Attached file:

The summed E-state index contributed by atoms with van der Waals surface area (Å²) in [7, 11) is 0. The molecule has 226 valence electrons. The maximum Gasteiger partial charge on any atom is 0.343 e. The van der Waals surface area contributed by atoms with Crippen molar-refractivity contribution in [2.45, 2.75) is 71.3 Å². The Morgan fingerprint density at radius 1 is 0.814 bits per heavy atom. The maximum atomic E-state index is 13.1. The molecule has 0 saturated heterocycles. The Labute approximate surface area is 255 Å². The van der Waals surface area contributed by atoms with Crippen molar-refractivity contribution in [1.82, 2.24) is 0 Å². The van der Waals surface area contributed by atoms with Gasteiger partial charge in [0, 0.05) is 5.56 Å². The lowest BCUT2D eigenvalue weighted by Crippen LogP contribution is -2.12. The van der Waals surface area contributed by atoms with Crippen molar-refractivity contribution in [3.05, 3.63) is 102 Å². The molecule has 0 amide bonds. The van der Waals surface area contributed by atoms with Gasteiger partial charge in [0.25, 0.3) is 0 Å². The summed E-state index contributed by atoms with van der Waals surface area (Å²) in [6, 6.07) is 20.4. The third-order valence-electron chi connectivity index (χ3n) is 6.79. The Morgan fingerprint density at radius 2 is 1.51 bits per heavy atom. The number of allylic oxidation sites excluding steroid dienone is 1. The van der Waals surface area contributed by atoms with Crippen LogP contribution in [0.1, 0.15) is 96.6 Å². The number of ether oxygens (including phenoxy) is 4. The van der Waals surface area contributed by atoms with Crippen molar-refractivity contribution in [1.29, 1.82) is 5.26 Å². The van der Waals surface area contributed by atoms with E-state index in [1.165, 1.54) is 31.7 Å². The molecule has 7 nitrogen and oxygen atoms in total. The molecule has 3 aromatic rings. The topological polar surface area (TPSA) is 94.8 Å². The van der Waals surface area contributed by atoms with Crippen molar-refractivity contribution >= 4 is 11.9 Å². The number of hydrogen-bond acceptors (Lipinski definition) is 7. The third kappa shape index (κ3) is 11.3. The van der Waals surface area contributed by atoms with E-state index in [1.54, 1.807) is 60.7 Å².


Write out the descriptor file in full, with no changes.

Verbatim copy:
The summed E-state index contributed by atoms with van der Waals surface area (Å²) in [7, 11) is 0. The molecule has 226 valence electrons. The maximum Gasteiger partial charge on any atom is 0.343 e. The van der Waals surface area contributed by atoms with Crippen molar-refractivity contribution in [2.45, 2.75) is 71.3 Å². The Morgan fingerprint density at radius 1 is 0.814 bits per heavy atom. The maximum atomic E-state index is 13.1. The molecule has 0 saturated heterocycles. The Labute approximate surface area is 255 Å². The van der Waals surface area contributed by atoms with Crippen molar-refractivity contribution in [1.82, 2.24) is 0 Å². The van der Waals surface area contributed by atoms with Gasteiger partial charge in [0, 0.05) is 5.56 Å². The lowest BCUT2D eigenvalue weighted by Crippen LogP contribution is -2.12. The van der Waals surface area contributed by atoms with Crippen molar-refractivity contribution in [3.05, 3.63) is 102 Å². The molecule has 0 amide bonds. The van der Waals surface area contributed by atoms with Gasteiger partial charge in [0.25, 0.3) is 0 Å². The summed E-state index contributed by atoms with van der Waals surface area (Å²) in [6, 6.07) is 20.4. The third-order valence-electron chi connectivity index (χ3n) is 6.79. The Morgan fingerprint density at radius 2 is 1.51 bits per heavy atom. The number of allylic oxidation sites excluding steroid dienone is 1. The van der Waals surface area contributed by atoms with Crippen LogP contribution in [0.1, 0.15) is 96.6 Å². The number of ether oxygens (including phenoxy) is 4. The van der Waals surface area contributed by atoms with Crippen molar-refractivity contribution in [1.29, 1.82) is 5.26 Å². The van der Waals surface area contributed by atoms with E-state index in [1.165, 1.54) is 31.7 Å². The molecule has 7 nitrogen and oxygen atoms in total. The molecule has 3 aromatic rings. The topological polar surface area (TPSA) is 94.8 Å². The van der Waals surface area contributed by atoms with Crippen molar-refractivity contribution >= 4 is 11.9 Å². The number of hydrogen-bond acceptors (Lipinski definition) is 7. The third kappa shape index (κ3) is 11.3. The van der Waals surface area contributed by atoms with E-state index in [1.54, 1.807) is 60.7 Å².